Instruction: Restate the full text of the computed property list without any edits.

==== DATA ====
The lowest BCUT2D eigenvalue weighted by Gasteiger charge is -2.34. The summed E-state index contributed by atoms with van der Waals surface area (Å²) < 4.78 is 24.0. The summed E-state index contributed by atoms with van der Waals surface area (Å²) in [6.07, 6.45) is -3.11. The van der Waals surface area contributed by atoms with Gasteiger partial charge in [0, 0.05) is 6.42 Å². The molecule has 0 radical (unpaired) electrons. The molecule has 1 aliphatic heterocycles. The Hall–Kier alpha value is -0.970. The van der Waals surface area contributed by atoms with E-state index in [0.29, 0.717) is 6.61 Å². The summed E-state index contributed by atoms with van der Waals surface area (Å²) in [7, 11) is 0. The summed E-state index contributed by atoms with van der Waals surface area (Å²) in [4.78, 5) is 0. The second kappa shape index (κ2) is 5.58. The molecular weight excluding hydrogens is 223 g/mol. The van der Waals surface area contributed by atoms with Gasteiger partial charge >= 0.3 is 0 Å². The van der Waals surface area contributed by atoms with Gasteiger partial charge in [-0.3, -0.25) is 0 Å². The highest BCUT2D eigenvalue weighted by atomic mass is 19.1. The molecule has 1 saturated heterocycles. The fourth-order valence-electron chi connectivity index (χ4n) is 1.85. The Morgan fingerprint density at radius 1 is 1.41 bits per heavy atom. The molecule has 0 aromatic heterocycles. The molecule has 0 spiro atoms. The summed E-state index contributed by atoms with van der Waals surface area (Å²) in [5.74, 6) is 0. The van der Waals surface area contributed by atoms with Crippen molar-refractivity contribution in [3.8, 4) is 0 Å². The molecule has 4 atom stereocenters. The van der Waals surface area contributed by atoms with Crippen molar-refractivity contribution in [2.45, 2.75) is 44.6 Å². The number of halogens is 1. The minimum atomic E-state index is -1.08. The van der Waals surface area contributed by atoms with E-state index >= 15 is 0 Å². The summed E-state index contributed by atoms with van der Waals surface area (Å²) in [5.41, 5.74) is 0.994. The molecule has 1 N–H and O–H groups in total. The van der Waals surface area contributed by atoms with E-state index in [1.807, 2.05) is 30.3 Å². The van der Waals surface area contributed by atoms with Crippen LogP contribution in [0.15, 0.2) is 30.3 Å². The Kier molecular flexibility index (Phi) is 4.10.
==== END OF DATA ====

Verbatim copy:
The lowest BCUT2D eigenvalue weighted by Gasteiger charge is -2.34. The summed E-state index contributed by atoms with van der Waals surface area (Å²) < 4.78 is 24.0. The summed E-state index contributed by atoms with van der Waals surface area (Å²) in [6.07, 6.45) is -3.11. The van der Waals surface area contributed by atoms with Gasteiger partial charge in [0, 0.05) is 6.42 Å². The molecule has 0 radical (unpaired) electrons. The molecule has 1 aliphatic heterocycles. The Hall–Kier alpha value is -0.970. The van der Waals surface area contributed by atoms with E-state index in [0.29, 0.717) is 6.61 Å². The summed E-state index contributed by atoms with van der Waals surface area (Å²) in [7, 11) is 0. The summed E-state index contributed by atoms with van der Waals surface area (Å²) in [4.78, 5) is 0. The second kappa shape index (κ2) is 5.58. The molecular weight excluding hydrogens is 223 g/mol. The van der Waals surface area contributed by atoms with Gasteiger partial charge >= 0.3 is 0 Å². The van der Waals surface area contributed by atoms with Gasteiger partial charge in [-0.3, -0.25) is 0 Å². The highest BCUT2D eigenvalue weighted by atomic mass is 19.1. The molecule has 1 saturated heterocycles. The fourth-order valence-electron chi connectivity index (χ4n) is 1.85. The Morgan fingerprint density at radius 1 is 1.41 bits per heavy atom. The molecule has 0 aromatic heterocycles. The molecule has 0 spiro atoms. The summed E-state index contributed by atoms with van der Waals surface area (Å²) in [5.74, 6) is 0. The van der Waals surface area contributed by atoms with Crippen molar-refractivity contribution in [3.8, 4) is 0 Å². The molecule has 4 atom stereocenters. The van der Waals surface area contributed by atoms with Crippen molar-refractivity contribution in [2.45, 2.75) is 44.6 Å². The number of halogens is 1. The minimum atomic E-state index is -1.08. The van der Waals surface area contributed by atoms with E-state index >= 15 is 0 Å². The summed E-state index contributed by atoms with van der Waals surface area (Å²) in [5.41, 5.74) is 0.994. The molecule has 1 N–H and O–H groups in total. The van der Waals surface area contributed by atoms with E-state index in [1.807, 2.05) is 30.3 Å². The van der Waals surface area contributed by atoms with Crippen LogP contribution in [0.15, 0.2) is 30.3 Å². The Kier molecular flexibility index (Phi) is 4.10.